U.S. Sen. Tim Kaine, D-Va., formally kicked off his 10th campaign for public office on Monday evening with a rally in his hometown of Richmond, where he took the stage to a crowd that was enthusiastic but significantly different than crowds he spoke to in 2016.
The man who nearly became vice president has won all his elections except that one in 2016, when he was the vice presidential nominee on the Democratic ticket. He said in a meeting with reporters Monday afternoon that he’s learned some lessons from that and takes nothing for granted as he seeks a second term in the Senate.
“I’m planning on winning the economic argument in this race,” he said. “I was a mayor that was doing economic development deals, I was a governor in a state that was one of the best states in this country for business. I know more about the Virginia economy and how to make it work than any of the people running against me.”
Kaine will face the winner of the three Republicans vying for their party’s nomination in the June 12 primary: Nick Freitas, a state delegate from Culpeper; E.W. Jackson, a minister from Chesapeake who was the party’s 2013 nominee for lieutenant governor; and Corey Stewart, chairman of the Prince William Board of County Supervisors.
Kaine, a former Richmond mayor, lieutenant governor, governor and chairman of the Democratic National Committee, outlined his positions on jobs, education, health care and equality before a crowd the Kaine campaign counted at 315 at the Maggie L. Walker Governor’s School. It was the first of more than 20 campaign stops he’ll make across the state this week.
“It’s hard to not get discouraged by toxic rhetoric or by gridlock or by dysfunction,” Kaine told the audience. “But I am not a pessimist about this country or this commonwealth and I don’t think you are either.”
Kaine called for more spending on infrastructure and transit, said the Port of Virginia must be expanded, called health care a fundamental right, repeated his opposition to offshore drilling and called for a reinstated ban on assault weapons.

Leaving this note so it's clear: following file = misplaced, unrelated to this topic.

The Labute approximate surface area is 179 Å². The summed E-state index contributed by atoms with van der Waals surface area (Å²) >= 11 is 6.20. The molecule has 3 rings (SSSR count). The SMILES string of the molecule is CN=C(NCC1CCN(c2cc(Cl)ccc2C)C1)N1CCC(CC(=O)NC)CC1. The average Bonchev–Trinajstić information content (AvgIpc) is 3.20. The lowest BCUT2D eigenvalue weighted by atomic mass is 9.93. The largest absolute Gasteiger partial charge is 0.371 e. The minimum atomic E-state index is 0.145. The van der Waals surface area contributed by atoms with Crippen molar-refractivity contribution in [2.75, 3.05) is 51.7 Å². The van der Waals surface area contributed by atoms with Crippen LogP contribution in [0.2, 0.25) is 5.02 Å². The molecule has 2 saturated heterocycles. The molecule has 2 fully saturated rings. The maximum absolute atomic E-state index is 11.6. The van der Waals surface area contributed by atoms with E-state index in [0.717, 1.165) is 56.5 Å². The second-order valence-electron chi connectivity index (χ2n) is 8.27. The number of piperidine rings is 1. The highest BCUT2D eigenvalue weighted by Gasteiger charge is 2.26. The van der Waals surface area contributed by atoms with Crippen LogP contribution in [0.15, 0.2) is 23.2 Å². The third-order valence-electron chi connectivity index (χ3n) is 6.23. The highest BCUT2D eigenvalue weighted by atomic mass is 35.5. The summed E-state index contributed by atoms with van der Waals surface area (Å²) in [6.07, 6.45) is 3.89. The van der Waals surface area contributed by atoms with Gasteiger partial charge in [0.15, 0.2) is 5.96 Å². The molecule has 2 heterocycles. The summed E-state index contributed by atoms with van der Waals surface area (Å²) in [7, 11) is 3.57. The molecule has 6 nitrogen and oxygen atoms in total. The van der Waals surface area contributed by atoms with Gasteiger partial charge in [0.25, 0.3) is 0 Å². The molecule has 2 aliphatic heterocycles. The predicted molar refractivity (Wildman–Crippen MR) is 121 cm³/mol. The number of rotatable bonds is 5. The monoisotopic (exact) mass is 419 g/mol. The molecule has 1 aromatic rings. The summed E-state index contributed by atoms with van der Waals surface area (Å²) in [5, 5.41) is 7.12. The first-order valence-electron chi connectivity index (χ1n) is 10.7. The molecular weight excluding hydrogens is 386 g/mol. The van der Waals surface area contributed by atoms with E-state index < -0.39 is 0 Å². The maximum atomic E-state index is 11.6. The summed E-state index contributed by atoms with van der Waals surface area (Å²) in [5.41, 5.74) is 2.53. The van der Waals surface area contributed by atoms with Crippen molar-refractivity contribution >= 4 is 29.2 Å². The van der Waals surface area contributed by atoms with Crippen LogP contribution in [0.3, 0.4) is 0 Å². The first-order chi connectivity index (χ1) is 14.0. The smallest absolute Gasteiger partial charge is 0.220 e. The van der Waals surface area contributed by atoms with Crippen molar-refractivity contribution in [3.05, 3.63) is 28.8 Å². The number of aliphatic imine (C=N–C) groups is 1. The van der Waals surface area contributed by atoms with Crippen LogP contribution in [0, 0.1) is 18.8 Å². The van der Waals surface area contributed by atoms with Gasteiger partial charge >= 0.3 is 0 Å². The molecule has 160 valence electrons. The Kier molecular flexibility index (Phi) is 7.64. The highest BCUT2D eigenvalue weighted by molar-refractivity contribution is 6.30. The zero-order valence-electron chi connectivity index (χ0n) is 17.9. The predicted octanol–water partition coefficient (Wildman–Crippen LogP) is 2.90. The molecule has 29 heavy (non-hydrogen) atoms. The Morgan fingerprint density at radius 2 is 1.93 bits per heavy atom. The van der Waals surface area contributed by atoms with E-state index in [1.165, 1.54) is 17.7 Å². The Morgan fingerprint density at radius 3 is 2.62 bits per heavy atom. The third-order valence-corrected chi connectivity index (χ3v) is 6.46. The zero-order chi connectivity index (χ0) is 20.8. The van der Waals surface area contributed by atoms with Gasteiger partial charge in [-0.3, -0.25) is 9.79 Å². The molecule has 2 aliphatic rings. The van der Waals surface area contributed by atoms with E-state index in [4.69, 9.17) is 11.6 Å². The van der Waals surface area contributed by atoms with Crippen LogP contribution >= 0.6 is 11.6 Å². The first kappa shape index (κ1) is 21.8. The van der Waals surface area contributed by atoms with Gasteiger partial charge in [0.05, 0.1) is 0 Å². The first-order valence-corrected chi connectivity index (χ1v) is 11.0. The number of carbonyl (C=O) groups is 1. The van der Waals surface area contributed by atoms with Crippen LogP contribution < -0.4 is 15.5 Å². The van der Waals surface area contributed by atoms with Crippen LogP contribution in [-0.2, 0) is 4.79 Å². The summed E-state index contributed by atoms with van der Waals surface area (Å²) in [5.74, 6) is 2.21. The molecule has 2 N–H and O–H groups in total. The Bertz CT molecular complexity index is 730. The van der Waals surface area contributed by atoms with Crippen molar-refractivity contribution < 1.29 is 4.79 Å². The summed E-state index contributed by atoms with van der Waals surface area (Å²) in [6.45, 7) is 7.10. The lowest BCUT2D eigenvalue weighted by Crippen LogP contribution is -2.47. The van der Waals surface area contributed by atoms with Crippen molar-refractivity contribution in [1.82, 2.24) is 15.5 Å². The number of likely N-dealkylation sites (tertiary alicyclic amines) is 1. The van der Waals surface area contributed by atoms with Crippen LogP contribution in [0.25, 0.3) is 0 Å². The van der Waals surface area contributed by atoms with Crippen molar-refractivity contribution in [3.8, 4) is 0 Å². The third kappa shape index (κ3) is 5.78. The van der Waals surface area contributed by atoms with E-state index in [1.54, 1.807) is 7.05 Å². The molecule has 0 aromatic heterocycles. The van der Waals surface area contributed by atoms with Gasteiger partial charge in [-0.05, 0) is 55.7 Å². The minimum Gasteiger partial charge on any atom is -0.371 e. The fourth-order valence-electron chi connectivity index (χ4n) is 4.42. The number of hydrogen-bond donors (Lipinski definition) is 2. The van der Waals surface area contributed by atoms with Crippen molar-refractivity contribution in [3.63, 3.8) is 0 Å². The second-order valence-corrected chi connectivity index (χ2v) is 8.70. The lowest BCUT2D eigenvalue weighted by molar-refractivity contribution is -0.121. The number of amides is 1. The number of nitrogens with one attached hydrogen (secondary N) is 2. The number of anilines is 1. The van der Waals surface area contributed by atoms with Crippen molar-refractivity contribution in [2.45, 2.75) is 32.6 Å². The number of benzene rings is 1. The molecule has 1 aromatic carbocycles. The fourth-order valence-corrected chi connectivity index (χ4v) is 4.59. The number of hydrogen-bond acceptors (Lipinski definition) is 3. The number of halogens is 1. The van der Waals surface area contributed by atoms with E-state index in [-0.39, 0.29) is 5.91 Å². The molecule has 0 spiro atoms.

“Mr. President, instead of starting trade wars that hurt American jobs, invest in infrastructure so we can compete and win,” he said at the rally.
Among those joining Kaine on stage were Richmond Mayor Levar Stoney, who said holding Kaine’s seat is key to Democrats retaking the Senate.
“It’s one thing to come to these rallies. It’s another thing to do the work,” Stoney told a crowd that filled half the gym at Maggie Walker.
Kaine told reporters he hoped to raise $25 million for his re-election. Noting that he has personal experience losing an election that no one expected him to lose, when President Donald Trump defeated the Democratic ticket in 2016, Kaine said he will take nothing for granted.
In his meeting with reporters, Kaine described himself as a pro-growth progressive, in contrast with what he called “pro-regulation, redistribution Democrats.” He said Democrats nationally need to put a crisper focus on their economic message. One lesson they learned from Trump’s 2016 election was that the Republican message was simple and the Democratic message complicated.